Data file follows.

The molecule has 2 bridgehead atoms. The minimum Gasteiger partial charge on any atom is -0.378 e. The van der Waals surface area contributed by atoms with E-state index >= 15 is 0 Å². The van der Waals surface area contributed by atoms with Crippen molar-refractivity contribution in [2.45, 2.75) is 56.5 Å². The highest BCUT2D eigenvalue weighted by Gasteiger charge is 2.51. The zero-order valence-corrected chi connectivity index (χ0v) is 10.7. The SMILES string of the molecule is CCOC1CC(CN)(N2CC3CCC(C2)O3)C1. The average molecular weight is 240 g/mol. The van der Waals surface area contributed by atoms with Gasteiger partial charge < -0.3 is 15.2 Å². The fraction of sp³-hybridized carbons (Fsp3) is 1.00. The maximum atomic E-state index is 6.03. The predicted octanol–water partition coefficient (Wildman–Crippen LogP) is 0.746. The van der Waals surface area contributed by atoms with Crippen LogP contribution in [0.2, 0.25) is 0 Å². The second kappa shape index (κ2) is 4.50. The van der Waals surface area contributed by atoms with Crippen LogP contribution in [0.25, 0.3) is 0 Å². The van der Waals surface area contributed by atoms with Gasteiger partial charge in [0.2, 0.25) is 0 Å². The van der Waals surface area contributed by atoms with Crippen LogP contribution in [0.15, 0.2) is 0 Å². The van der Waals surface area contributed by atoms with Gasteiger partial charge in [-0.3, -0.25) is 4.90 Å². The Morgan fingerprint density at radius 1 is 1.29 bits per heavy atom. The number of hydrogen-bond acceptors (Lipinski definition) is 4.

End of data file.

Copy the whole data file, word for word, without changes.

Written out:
The molecule has 2 bridgehead atoms. The minimum Gasteiger partial charge on any atom is -0.378 e. The van der Waals surface area contributed by atoms with E-state index >= 15 is 0 Å². The van der Waals surface area contributed by atoms with Crippen molar-refractivity contribution in [2.45, 2.75) is 56.5 Å². The highest BCUT2D eigenvalue weighted by Gasteiger charge is 2.51. The zero-order valence-corrected chi connectivity index (χ0v) is 10.7. The SMILES string of the molecule is CCOC1CC(CN)(N2CC3CCC(C2)O3)C1. The average molecular weight is 240 g/mol. The van der Waals surface area contributed by atoms with Gasteiger partial charge < -0.3 is 15.2 Å². The fraction of sp³-hybridized carbons (Fsp3) is 1.00. The maximum atomic E-state index is 6.03. The predicted octanol–water partition coefficient (Wildman–Crippen LogP) is 0.746. The van der Waals surface area contributed by atoms with Crippen LogP contribution in [0.2, 0.25) is 0 Å². The second kappa shape index (κ2) is 4.50. The van der Waals surface area contributed by atoms with Crippen LogP contribution in [0.25, 0.3) is 0 Å². The van der Waals surface area contributed by atoms with Gasteiger partial charge in [0.2, 0.25) is 0 Å². The van der Waals surface area contributed by atoms with Crippen LogP contribution in [0.15, 0.2) is 0 Å². The van der Waals surface area contributed by atoms with Gasteiger partial charge in [-0.3, -0.25) is 4.90 Å². The Morgan fingerprint density at radius 1 is 1.29 bits per heavy atom. The number of hydrogen-bond acceptors (Lipinski definition) is 4.